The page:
King wrote, “I am deeply moved by your courage in fasting as your personal sacrifice for justice through nonviolence…My colleagues and I commend you for your bravery, salute you for your indefatigable work against poverty and injustice, and pray for your health and your continuing service as one of the outstanding men of America.”

King sent a telegram to Chavez in 1968, commending Chavez for his dedication to the farm worker movement and improving the lives of those in his community (Image: libraries.ucsd.edu).

Chavez and King never met, but they admired one another and shared correspondence. In a speech honoring King called “Lessons of Dr. Martin Luther King, Jr.,” Chavez recalled what King’s legacy taught him.

“Dr. King’s dedication to the rights of the workers who are so often exploited by the forces of greed has profoundly touched my life and guided my struggle. During my first fast in 1968, Dr. King reminded me that our struggle was his struggle too. He sent me a telegram which said ‘Our separate struggles are really one. A struggle for freedom, for dignity, and for humanity,’” Chavez said in his speech.

Prior to his speech, Chavez led farm workers in a nonviolent march from Delano, CA to the capitol in Sacramento in 1966, just as King led a nonviolent march from Selma, AL to the capitol in Montgomery in 1965. Both marches were executed in order to demand justice for the community; for King justice meant demanding voting rights for Black people in the South and for Chavez justice was demanding improved labor legislation for farm workers.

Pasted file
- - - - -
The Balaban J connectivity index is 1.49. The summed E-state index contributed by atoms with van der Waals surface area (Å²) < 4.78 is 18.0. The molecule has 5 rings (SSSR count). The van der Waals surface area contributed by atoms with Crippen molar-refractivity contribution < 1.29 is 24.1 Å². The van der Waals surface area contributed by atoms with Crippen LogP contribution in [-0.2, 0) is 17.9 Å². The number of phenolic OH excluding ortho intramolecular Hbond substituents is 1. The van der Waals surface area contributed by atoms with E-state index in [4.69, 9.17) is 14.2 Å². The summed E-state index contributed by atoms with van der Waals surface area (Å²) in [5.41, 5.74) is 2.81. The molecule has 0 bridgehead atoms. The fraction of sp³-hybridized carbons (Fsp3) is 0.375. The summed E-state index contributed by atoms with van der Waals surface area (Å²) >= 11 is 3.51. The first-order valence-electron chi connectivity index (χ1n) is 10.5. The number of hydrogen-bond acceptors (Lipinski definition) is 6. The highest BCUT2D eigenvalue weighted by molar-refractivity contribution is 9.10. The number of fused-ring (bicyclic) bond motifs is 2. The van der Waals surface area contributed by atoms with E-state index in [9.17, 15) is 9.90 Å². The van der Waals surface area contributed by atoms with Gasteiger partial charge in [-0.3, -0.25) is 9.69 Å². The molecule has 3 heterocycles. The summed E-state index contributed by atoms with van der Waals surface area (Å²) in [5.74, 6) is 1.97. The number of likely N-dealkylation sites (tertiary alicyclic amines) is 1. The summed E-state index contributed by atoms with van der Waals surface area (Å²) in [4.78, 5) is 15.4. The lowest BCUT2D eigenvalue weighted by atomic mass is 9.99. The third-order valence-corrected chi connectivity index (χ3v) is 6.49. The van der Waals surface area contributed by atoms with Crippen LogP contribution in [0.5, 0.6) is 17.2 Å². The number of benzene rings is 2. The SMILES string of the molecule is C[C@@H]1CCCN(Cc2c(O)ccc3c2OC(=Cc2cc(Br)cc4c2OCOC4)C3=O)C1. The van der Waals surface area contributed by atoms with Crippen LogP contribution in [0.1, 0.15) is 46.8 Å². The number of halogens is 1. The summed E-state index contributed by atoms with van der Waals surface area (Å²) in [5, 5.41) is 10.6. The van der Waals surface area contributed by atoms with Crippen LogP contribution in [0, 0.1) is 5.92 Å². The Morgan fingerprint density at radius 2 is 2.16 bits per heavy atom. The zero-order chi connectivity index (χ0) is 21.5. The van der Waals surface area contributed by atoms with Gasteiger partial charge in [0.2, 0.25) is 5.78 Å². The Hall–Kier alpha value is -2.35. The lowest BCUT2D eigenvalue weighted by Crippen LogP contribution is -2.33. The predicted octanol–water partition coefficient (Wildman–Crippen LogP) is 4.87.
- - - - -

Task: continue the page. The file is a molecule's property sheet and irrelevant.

Continued fight for rights

Today, the UFW carries on the work started by Chavez by organizing farm workers, growing the union and advocating for improved working conditions and fair pay for farm workers.

Martin Luther King led a nonviolent march from Selma, AL to the capitol in Montgomery in 1965. (Left), Cesar Chavez led farm workers in a nonviolent march from Delano, CA to the capitol in Sacramento in 1966. (Right)

As farm workers carry out demonstrations across the state on Cesar Chavez Day, they are also organizing a march for the upcoming summer, also known as a peregrinacion (pilgrimage), across the Central Valley to make their demands known to Newsom. Just as Cesar Chavez and labor leaders led a farm workers march from Delano, CA to Sacramento, a 300-mile pilgrimage, in 1966, farm workers today plan to do the same to make their grievances known and demand the passage of legislation.
“Fifty-six years ago, farm workers marched from Delano to Sacramento because their legitimate grievances were being ignored by those in power,” said Romero in a statement. “They will do so once again this year in the heat of summer.”

Breanna Reeves

Breanna Reeves is a reporter in Riverside, California, and uses data-driven reporting to cover issues that affect the lives of Black Californians. Breanna joins Black Voice News as a Report for America Corps member. Previously, Breanna reported on activism and social inequality in San Francisco and Los Angeles, her hometown. Breanna graduated from San Francisco State University with a bachelor’s degree in Print & Online Journalism. She received her master’s degree in Politics and Communication from the London School of Economics. Contact Breanna with tips, comments or concerns at breanna@voicemediaventures.com or via twitter @_breereeves.